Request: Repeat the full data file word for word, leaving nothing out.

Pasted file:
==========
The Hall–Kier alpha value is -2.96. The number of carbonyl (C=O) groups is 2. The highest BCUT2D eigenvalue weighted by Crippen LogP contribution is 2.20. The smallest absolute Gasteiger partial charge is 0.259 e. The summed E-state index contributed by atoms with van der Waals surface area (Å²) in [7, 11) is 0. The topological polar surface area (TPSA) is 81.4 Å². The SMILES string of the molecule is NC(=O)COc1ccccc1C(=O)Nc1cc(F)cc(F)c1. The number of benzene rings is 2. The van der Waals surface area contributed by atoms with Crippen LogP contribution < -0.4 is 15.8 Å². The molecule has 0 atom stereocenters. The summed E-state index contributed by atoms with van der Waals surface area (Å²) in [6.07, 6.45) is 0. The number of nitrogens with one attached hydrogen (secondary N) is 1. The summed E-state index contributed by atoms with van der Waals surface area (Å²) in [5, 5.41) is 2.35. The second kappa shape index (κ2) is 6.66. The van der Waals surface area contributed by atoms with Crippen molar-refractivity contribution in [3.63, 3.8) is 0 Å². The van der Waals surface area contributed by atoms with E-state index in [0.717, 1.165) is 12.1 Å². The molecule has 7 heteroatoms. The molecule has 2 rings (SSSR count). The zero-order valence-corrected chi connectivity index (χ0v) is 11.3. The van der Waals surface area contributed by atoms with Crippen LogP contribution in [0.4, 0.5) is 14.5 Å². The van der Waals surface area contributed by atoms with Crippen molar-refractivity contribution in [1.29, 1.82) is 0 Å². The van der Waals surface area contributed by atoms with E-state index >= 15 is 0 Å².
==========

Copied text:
The Hall–Kier alpha value is -2.96. The number of carbonyl (C=O) groups is 2. The highest BCUT2D eigenvalue weighted by Crippen LogP contribution is 2.20. The smallest absolute Gasteiger partial charge is 0.259 e. The summed E-state index contributed by atoms with van der Waals surface area (Å²) in [7, 11) is 0. The topological polar surface area (TPSA) is 81.4 Å². The SMILES string of the molecule is NC(=O)COc1ccccc1C(=O)Nc1cc(F)cc(F)c1. The number of benzene rings is 2. The van der Waals surface area contributed by atoms with Crippen LogP contribution < -0.4 is 15.8 Å². The molecule has 0 atom stereocenters. The summed E-state index contributed by atoms with van der Waals surface area (Å²) in [6.07, 6.45) is 0. The number of nitrogens with one attached hydrogen (secondary N) is 1. The summed E-state index contributed by atoms with van der Waals surface area (Å²) in [5, 5.41) is 2.35. The second kappa shape index (κ2) is 6.66. The van der Waals surface area contributed by atoms with Crippen molar-refractivity contribution in [3.63, 3.8) is 0 Å². The van der Waals surface area contributed by atoms with E-state index in [0.717, 1.165) is 12.1 Å². The molecule has 7 heteroatoms. The molecule has 2 rings (SSSR count). The zero-order valence-corrected chi connectivity index (χ0v) is 11.3. The van der Waals surface area contributed by atoms with Crippen LogP contribution in [0.4, 0.5) is 14.5 Å². The van der Waals surface area contributed by atoms with Crippen molar-refractivity contribution in [1.29, 1.82) is 0 Å². The van der Waals surface area contributed by atoms with E-state index >= 15 is 0 Å².